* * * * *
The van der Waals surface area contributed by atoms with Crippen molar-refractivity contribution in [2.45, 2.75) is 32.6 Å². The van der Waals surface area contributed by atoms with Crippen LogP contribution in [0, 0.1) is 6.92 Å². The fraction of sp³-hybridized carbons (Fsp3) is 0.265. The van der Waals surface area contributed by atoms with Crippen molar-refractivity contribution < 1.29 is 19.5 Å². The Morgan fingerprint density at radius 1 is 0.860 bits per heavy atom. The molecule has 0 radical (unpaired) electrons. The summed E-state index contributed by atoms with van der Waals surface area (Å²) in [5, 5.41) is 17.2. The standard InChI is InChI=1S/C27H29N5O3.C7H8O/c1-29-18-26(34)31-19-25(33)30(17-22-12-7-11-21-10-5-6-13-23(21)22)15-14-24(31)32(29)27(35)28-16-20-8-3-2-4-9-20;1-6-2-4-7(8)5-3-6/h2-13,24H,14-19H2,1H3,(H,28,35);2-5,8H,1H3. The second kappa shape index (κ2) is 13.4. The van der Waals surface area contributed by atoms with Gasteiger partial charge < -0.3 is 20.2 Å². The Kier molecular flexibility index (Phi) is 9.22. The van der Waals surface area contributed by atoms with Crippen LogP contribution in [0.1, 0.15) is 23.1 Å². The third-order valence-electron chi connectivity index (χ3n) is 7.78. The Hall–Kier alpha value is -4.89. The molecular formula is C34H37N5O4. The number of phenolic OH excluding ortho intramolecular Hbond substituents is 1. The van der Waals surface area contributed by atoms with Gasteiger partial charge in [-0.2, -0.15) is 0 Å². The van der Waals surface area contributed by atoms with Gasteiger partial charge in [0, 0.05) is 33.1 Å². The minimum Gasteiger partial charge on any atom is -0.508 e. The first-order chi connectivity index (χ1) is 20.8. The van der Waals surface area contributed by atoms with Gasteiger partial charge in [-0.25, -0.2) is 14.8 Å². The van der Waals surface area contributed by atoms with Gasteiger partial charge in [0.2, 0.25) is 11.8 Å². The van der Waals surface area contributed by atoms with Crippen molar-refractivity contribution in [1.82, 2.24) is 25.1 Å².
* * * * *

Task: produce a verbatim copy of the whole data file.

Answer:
The van der Waals surface area contributed by atoms with Crippen molar-refractivity contribution in [2.45, 2.75) is 32.6 Å². The van der Waals surface area contributed by atoms with Crippen LogP contribution in [0, 0.1) is 6.92 Å². The fraction of sp³-hybridized carbons (Fsp3) is 0.265. The van der Waals surface area contributed by atoms with Crippen molar-refractivity contribution < 1.29 is 19.5 Å². The Morgan fingerprint density at radius 1 is 0.860 bits per heavy atom. The molecule has 0 radical (unpaired) electrons. The summed E-state index contributed by atoms with van der Waals surface area (Å²) in [5, 5.41) is 17.2. The standard InChI is InChI=1S/C27H29N5O3.C7H8O/c1-29-18-26(34)31-19-25(33)30(17-22-12-7-11-21-10-5-6-13-23(21)22)15-14-24(31)32(29)27(35)28-16-20-8-3-2-4-9-20;1-6-2-4-7(8)5-3-6/h2-13,24H,14-19H2,1H3,(H,28,35);2-5,8H,1H3. The second kappa shape index (κ2) is 13.4. The van der Waals surface area contributed by atoms with Gasteiger partial charge < -0.3 is 20.2 Å². The Kier molecular flexibility index (Phi) is 9.22. The van der Waals surface area contributed by atoms with Crippen LogP contribution in [0.1, 0.15) is 23.1 Å². The third-order valence-electron chi connectivity index (χ3n) is 7.78. The Hall–Kier alpha value is -4.89. The molecular formula is C34H37N5O4. The number of phenolic OH excluding ortho intramolecular Hbond substituents is 1. The van der Waals surface area contributed by atoms with Gasteiger partial charge in [-0.2, -0.15) is 0 Å². The van der Waals surface area contributed by atoms with Gasteiger partial charge in [0, 0.05) is 33.1 Å². The minimum Gasteiger partial charge on any atom is -0.508 e. The first-order chi connectivity index (χ1) is 20.8. The van der Waals surface area contributed by atoms with Gasteiger partial charge in [-0.25, -0.2) is 14.8 Å². The van der Waals surface area contributed by atoms with Gasteiger partial charge in [0.2, 0.25) is 11.8 Å². The van der Waals surface area contributed by atoms with Crippen molar-refractivity contribution in [1.82, 2.24) is 25.1 Å².